(UPDATED COVERAGE, Sept. 24) MONTEREY, Calif. — Major grower-shippers made their case before federal regulators for a national leafy greens marketing agreement during daylong meetings held Sept. 22-24.
The U.S. Department of Agriculture started its first meeting in a nationwide series in Monterey to gather input on the proposed plan. USDA’s next hearing set is for Sept. 30 in Jacksonville, Fla.
A panel of six USDA representatives heard more than eight hours of testimony each day from a variety of groups backing and opposing the proposal. The officials asked pointed and detailed questions of industry members, represented in part by the Western Growers Association, who submitted the draft agreement to USDA earlier this year. USDA is taking public comments to determine whether there is enough interest and support to enact a voluntary national agreement.
Joe Pezzini, chief operating officer for Ocean Mist Farms, Castroville, Calif., and the first witness to testify, told the panel the national agreement will help reduce the risk of another outbreak and the number of redundant audits growers must now comply with.
“The leafy greens industry believes (USDA) is the most appropriate agency” for overseeing the propose agreement, said Pezzini, who is also chairman of a leafy greens marketing agreement in California, in his remarks. After the hearing Pezzini said he is optimistic USDA will enact the agreement, though with days of testimony still left it’s uncertain what future commentators will tell the agency.
The national agreement, as proposed, would be similar to the California Leafy Greens Marketing Agreement enacted after the 2006 E. coli outbreak linked to bagged spinach. Arizona handlers are covered under their own agreement.
It would cover a range of leafy green commodities: arugula, cabbage, chard, cilantro, endive, escarole, kale, lettuce, parsley, radicchio, spinach and spring mix.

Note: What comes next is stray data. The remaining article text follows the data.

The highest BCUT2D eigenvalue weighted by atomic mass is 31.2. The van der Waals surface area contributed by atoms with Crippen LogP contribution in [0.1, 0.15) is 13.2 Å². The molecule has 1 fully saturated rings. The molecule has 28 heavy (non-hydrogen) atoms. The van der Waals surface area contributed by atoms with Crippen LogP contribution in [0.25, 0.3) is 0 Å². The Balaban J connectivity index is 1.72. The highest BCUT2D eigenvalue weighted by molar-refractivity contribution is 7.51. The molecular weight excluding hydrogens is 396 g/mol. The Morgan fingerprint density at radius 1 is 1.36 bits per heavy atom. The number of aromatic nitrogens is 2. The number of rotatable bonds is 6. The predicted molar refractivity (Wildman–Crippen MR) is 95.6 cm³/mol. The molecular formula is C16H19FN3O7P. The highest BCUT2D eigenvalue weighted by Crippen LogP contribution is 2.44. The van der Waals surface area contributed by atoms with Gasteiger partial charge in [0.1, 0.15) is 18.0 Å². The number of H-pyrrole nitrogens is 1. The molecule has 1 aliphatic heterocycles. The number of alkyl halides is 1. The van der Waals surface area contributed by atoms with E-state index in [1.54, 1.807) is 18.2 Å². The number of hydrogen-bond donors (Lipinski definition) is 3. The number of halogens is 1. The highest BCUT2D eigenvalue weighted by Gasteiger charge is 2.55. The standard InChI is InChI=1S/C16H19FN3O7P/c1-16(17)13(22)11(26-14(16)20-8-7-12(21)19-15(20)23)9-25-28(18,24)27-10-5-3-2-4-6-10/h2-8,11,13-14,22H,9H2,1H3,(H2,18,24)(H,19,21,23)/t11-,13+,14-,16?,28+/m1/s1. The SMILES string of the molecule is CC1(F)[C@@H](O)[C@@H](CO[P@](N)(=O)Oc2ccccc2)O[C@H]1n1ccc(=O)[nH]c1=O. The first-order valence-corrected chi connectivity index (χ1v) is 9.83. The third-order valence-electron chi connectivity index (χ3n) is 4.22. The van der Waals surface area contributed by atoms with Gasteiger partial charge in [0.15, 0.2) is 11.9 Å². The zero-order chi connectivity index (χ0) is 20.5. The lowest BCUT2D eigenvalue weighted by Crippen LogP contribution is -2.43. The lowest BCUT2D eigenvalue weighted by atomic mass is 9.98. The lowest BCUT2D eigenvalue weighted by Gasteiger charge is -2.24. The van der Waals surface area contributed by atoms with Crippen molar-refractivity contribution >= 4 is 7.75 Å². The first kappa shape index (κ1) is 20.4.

John McClung, president of the Mission-based Texas Produce Association, and Sammy Duda, vice president of Duda Farms Fresh Foods, Salinas, both offered support for the agreement at the hearing.
Duda told the panel that while complying with California agreement adds about $50 in costs per acre for the company, ensuring a safe product for consumers is paramount.
“It’s a huge leap forward for product safety,” Duda said.
Hank Giclas, vice president for strategic planning, science and technology for Western Growers, also spoke in support.
Opponents charged that USDA’s Agricultural Marketing Services, which would administer the national agreement, doesn’t have the authority to enact such a plan.
Chip English, an attorney for the National Organic Coalition in Washington, D.C., closely questioned many testifying proponents, often challenging their assertions that such a marketing agreement is needed at all since Arizona’s and California’s leafy greens agreements already cover more than 75% of U.S. production volume.
English said since the issue hasn’t been addressed in courts, the coalition considers it “an open question” because this agreement will add another layer of unnecessary regulation to small organic growers who cannot afford the cost of compliance and will be shut out of the market place.
Rayne Pegg, the newly appointed administrator of USDA’s Agricultural Marketing Service, said it may be a year or more before the agency makes a decision. After the panel concludes the hearings, it will publish its draft decision, accept more public comment, and then forward its recommendation to the Secretary of Agriculture.
“We are very interested in what we’ll hear every day of the hearings,” Pegg said.